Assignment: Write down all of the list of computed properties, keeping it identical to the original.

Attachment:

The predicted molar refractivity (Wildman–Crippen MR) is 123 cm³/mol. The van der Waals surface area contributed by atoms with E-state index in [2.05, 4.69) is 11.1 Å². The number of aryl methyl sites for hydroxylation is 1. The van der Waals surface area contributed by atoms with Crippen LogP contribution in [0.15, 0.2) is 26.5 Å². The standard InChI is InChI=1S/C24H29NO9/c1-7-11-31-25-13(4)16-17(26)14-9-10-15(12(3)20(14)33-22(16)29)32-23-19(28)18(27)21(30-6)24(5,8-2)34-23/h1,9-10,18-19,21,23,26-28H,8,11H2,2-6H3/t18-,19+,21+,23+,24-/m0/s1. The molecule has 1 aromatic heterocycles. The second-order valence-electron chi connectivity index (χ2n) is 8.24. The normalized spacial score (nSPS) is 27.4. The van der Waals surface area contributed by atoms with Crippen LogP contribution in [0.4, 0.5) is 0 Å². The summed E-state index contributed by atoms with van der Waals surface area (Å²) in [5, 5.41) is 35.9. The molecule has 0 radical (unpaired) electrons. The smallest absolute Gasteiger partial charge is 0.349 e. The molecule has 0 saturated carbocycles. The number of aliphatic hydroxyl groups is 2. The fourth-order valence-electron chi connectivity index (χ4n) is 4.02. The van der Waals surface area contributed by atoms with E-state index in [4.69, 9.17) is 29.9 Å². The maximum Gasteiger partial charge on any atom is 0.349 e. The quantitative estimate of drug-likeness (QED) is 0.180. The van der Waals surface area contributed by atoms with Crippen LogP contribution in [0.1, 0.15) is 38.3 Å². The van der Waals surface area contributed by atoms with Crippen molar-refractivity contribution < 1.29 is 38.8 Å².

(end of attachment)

The predicted molar refractivity (Wildman–Crippen MR) is 123 cm³/mol. The van der Waals surface area contributed by atoms with E-state index in [2.05, 4.69) is 11.1 Å². The number of aryl methyl sites for hydroxylation is 1. The van der Waals surface area contributed by atoms with Crippen LogP contribution in [0.15, 0.2) is 26.5 Å². The standard InChI is InChI=1S/C24H29NO9/c1-7-11-31-25-13(4)16-17(26)14-9-10-15(12(3)20(14)33-22(16)29)32-23-19(28)18(27)21(30-6)24(5,8-2)34-23/h1,9-10,18-19,21,23,26-28H,8,11H2,2-6H3/t18-,19+,21+,23+,24-/m0/s1. The molecule has 1 aromatic heterocycles. The second-order valence-electron chi connectivity index (χ2n) is 8.24. The normalized spacial score (nSPS) is 27.4. The van der Waals surface area contributed by atoms with Crippen LogP contribution in [0.4, 0.5) is 0 Å². The summed E-state index contributed by atoms with van der Waals surface area (Å²) in [5, 5.41) is 35.9. The molecule has 0 radical (unpaired) electrons. The smallest absolute Gasteiger partial charge is 0.349 e. The molecule has 0 saturated carbocycles. The number of aliphatic hydroxyl groups is 2. The fourth-order valence-electron chi connectivity index (χ4n) is 4.02. The van der Waals surface area contributed by atoms with E-state index in [4.69, 9.17) is 29.9 Å². The maximum Gasteiger partial charge on any atom is 0.349 e. The quantitative estimate of drug-likeness (QED) is 0.180. The van der Waals surface area contributed by atoms with Crippen LogP contribution in [0.1, 0.15) is 38.3 Å². The van der Waals surface area contributed by atoms with Crippen molar-refractivity contribution < 1.29 is 38.8 Å².